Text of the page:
• Gruesome Gazette

Black Christmas(1974)(Review)[Weirdo Wednesday]


There is much to be said about this seminal slasher flick, but I’ll try to keep this somewhat brief. However, I feel it is important to point out that this particular film helped pave the way for every slasher film that followed, and it is the first film to give us the “killers POV” with the camera. The violence is clever but in good taste. It’s no surprise this film has spawned two separate reboots – but each one has its own identity with its own bone to pick.


The film centers around a sorority that stay at their home over Christmas Break. In the early frames we witness as an anonymous person crawls into their attic and hides, and we see one of the sisters get picked off without anyone knowing. What follows is a series of investigating her whereabouts, interloping with a series of murders occurring elsewhere in the town, and the sorority is plagued with constant vulgar phone calls – all of which are a combination of manic laughter, screaming, swearing, and pleads for help. They are very unsettling and serve as the catalyst for our sisters who are unaware of what lurks in their attic.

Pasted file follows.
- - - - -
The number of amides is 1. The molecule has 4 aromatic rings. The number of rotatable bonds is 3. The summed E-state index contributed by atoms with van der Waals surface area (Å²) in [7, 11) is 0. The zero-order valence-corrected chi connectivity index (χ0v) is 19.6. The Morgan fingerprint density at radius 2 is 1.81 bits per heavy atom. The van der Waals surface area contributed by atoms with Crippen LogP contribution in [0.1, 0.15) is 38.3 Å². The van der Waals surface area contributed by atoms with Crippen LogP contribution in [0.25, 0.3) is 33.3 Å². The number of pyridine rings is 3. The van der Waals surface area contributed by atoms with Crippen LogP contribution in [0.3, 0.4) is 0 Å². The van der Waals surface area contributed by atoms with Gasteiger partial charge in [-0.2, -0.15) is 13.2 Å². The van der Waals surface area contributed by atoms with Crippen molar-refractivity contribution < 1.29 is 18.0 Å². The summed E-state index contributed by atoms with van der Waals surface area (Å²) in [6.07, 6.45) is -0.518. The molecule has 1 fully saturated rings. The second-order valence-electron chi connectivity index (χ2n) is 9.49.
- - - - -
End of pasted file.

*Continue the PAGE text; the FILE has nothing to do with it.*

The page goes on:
Bob Clark’s film is classy, never focusing on any sexuality or nudity to sell the characters although it revolves around a sorority and their stigmas. Instead we get thorough character developments as the sisters deal with their own demons (including one who plans to have an abortion only a year after Roe V. Wade – rather transgressive for the time), and we have a manic prank caller scaring the hell out of them throughout. It’s no spoiler since we are aware of this the entire time, but this is the original film to incorporate the classic tag line of “the calls are coming from in the house.” The final girl is very strong and determined and the Christmas spirit rings throughout serving as a reason rather than simply being a backdrop.

It’s no wonder this film has inspired two reboots – one of which is in theaters at the time of this publication. It’s scary and suspenseful and it holds up even after these years. The 2006 version decided to focus on the gore and the sexuality, while the 2019 adaptation wants to put feminist issues on the forefront. It’s safe to say that this one has its own identity and it makes for a chilling and classic holiday fright flick.

Black Christmas is available for streaming on Shudder, Tubi, Vudu, YouTube video (For $1), Amazon Prime, and on DVD/Blu Ray.


3.5/5

Merry Christmas to you, from all of us here at The Gruesome Gazette!

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Til Next Time, Mike Cleopatra

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